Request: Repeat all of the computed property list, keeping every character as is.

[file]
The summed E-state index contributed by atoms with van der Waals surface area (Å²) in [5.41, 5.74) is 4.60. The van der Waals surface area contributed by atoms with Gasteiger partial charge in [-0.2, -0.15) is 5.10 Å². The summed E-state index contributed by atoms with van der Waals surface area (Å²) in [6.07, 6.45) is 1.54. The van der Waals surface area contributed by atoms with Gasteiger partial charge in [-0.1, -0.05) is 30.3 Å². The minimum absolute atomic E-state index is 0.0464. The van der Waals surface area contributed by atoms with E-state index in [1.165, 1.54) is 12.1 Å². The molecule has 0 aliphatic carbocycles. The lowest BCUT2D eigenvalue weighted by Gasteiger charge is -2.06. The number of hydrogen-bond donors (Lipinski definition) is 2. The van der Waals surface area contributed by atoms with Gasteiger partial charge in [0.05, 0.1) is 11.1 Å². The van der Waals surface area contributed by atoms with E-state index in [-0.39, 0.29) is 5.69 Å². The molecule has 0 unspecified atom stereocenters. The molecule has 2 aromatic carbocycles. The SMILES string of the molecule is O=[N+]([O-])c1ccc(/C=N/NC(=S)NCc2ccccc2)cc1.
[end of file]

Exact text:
The summed E-state index contributed by atoms with van der Waals surface area (Å²) in [5.41, 5.74) is 4.60. The van der Waals surface area contributed by atoms with Gasteiger partial charge in [-0.2, -0.15) is 5.10 Å². The summed E-state index contributed by atoms with van der Waals surface area (Å²) in [6.07, 6.45) is 1.54. The van der Waals surface area contributed by atoms with Gasteiger partial charge in [-0.1, -0.05) is 30.3 Å². The minimum absolute atomic E-state index is 0.0464. The van der Waals surface area contributed by atoms with E-state index in [1.165, 1.54) is 12.1 Å². The molecule has 0 aliphatic carbocycles. The lowest BCUT2D eigenvalue weighted by Gasteiger charge is -2.06. The number of hydrogen-bond donors (Lipinski definition) is 2. The van der Waals surface area contributed by atoms with Gasteiger partial charge in [0.05, 0.1) is 11.1 Å². The van der Waals surface area contributed by atoms with E-state index in [-0.39, 0.29) is 5.69 Å². The molecule has 0 unspecified atom stereocenters. The molecule has 2 aromatic carbocycles. The SMILES string of the molecule is O=[N+]([O-])c1ccc(/C=N/NC(=S)NCc2ccccc2)cc1.